This Mother’s Day, Give Working Mothers Your Respect



Working mothers struggle to balance career and family, without any aid from their husbands.


Somewhere in America, a working mother gets home at 6 p.m. after working nine hours and commuting for two hours, just to be faced with a sink full of unwashed dishes, an empty refrigerator, a pile of dirty laundry and hungry children waiting for a hot, nutritious meal to appear out of thin air. And so, after their first shift at their day jobs ends, their second work shift at home begins.

With Mother’s Day right around the corner, I feel it’s  appropriate to visit an issue that America has been struggling to solve: the inability to support the increased influx of working mothers.

It is no secret that women have traditionally been seen as incapable of being a part of the workforce, but over the past 70 years women have made great strides. But there are always those who publicly ridicule them.

“How is a woman going to take care of her family if she’s working?”

“She’s abandoning her children.”

“She’s putting her career before her family; how awful.”

My mother has found these words all to familiar in her career. She had her first child at 30, waiting to maintain a stable career working at the United Nations before having my brother. However, she still endured judgment from her co-workers and even from local mothers in our neighborhood. In the face of these criticisms, it’s no surprise that mothers feel immense pressure not to let their family down. There is pressure to be a woman who is able to perfectly balance a growing career, participate in their child’s PTA and home cook every meal, all while being skinny and attractive. Anything less, and she is considered failing. This perception of success has pressured many working mothers to strive to be this unrealistic everything girl.

In The Second Shift: Working Parents and the Revolution at Home by Arlie Russell Hochschild,  Hochschild executes several studies that show working mothers tend to have more symptoms of anxiety and get only five to six hours of sleep. Additionally, in an average household heterosexual pair, the mother will often spend three hours doing household chores on a traditional work day, while fathers only spend 17 minutes. Women tend to do more daily chores, like preparing breakfast and dinner, while men do more specialized chores, like oil changing. Mothers spend an hour daily exclusively with their children, while fathers spend 30 minutes. And this imbalance in the households has led to working mothers constantly feeling “emotionally drained” and getting sick more often. Households of single mothers have to bear the entire burden alone, further weakening their mental and physical health. Although this was written in 1989, more recent articles show that there hasn’t been much improvement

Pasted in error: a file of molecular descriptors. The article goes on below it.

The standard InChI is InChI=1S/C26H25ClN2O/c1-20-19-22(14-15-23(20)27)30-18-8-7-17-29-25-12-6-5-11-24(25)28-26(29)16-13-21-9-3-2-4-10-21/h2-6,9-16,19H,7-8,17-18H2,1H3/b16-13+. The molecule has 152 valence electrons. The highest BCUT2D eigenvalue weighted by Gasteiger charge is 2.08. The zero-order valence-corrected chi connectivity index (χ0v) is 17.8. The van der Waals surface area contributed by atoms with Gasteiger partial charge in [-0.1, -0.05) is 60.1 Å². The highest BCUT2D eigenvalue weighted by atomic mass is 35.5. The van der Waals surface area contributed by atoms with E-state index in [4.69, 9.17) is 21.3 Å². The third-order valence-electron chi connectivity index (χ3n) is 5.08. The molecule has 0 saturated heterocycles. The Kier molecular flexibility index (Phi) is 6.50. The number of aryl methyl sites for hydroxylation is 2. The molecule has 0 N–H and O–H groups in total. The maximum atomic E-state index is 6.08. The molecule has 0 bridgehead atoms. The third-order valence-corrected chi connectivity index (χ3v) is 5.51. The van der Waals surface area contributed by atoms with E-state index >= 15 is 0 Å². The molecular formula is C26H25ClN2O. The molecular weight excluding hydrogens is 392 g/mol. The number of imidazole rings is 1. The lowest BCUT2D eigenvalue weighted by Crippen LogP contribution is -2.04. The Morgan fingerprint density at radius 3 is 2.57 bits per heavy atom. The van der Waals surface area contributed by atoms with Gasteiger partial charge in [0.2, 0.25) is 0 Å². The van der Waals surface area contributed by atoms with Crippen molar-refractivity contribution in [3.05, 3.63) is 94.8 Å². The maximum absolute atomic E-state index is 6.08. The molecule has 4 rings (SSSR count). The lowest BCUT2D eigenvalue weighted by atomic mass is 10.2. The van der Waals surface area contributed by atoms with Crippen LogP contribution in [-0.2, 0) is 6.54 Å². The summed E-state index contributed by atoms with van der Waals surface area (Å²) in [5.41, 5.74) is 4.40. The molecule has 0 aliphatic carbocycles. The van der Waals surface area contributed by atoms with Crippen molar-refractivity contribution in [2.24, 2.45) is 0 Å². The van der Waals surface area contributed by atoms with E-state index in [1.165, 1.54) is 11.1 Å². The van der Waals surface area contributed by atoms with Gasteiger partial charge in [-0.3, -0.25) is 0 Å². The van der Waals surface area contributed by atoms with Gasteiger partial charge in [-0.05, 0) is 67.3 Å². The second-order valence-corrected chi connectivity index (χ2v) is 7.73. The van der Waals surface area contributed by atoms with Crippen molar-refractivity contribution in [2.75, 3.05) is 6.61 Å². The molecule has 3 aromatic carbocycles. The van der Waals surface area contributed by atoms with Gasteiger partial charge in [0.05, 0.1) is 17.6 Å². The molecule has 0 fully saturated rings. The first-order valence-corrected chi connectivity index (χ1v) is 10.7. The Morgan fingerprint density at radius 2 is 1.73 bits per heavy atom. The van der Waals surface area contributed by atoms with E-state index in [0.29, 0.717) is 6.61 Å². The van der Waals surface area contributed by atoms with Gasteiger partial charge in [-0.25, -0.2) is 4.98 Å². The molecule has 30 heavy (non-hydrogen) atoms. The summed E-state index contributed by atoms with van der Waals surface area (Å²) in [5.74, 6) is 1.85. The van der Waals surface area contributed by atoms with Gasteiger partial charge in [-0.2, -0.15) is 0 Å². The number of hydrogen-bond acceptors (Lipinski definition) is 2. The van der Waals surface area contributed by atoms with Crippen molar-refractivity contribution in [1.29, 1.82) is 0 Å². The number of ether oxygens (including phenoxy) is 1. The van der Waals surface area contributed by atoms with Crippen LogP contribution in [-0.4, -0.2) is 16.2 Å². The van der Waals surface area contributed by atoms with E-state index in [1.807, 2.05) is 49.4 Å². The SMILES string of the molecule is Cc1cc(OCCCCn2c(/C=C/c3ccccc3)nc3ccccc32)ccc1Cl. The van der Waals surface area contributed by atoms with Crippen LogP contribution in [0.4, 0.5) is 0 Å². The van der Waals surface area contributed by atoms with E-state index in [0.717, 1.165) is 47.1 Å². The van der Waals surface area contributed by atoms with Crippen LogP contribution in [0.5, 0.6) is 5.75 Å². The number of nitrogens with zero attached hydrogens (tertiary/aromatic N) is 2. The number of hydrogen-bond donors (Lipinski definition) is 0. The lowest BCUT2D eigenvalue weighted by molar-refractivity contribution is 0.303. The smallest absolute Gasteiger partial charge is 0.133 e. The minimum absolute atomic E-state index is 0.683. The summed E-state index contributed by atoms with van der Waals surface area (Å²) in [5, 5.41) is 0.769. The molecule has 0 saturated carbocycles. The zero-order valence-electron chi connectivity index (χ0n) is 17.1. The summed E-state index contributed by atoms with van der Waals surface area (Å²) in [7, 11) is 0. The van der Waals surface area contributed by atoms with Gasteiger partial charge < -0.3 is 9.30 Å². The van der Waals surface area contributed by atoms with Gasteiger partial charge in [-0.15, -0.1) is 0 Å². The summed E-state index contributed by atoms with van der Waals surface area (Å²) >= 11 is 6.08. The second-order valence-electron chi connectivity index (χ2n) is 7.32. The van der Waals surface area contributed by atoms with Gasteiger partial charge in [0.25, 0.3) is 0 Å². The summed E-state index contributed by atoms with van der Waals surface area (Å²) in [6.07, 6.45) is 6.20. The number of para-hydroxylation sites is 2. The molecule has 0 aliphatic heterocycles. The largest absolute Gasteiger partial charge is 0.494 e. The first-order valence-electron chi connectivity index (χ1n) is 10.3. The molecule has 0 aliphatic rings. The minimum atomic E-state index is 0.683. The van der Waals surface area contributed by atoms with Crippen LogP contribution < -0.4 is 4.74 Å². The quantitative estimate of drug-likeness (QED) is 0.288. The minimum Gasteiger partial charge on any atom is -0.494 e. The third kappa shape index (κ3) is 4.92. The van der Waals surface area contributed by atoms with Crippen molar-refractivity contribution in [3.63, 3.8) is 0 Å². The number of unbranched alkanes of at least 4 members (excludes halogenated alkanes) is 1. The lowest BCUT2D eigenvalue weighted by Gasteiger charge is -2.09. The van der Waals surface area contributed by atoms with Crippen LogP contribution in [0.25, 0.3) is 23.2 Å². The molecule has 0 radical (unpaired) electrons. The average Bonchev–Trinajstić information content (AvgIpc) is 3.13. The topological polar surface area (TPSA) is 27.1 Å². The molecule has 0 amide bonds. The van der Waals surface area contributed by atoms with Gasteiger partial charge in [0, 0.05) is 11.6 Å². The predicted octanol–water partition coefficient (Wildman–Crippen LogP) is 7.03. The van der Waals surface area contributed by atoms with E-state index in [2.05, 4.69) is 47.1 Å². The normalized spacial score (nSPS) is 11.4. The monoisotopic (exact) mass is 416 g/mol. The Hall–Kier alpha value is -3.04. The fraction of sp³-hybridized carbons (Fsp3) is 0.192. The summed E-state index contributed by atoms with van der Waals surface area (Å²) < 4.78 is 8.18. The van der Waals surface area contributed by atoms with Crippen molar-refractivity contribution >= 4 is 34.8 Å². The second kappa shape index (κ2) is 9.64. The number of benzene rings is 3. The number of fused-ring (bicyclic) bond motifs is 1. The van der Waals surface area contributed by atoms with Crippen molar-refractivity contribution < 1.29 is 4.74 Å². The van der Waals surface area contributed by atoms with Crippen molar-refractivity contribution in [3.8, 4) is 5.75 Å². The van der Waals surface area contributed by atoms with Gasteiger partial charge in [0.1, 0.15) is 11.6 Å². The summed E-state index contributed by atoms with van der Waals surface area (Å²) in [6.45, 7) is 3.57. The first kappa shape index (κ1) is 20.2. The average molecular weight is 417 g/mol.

Some misogynists might say that women should just stop working. But women with children should not be shamed for pursuing a career, and both the father and mother are equally responsible for creating a child, and they are equally responsible for raising the child

Saying that women should just stop working is not the solution.

The world has changed from 70 years ago; mothers are working, and while people have relatively accepted that, they also expect that these changes will not influence them. Many men go on expecting that they will not have to aid their spouse in household work, and companies expect parents to be able to follow their rigid job’s schedule and put in unlimited time. That is just not true anymore, and effort needs to be put in on all sides to create an equal and healthy household and working environment. So this Mother’s Day, appreciate the working mothers in your life; they certainly deserve it.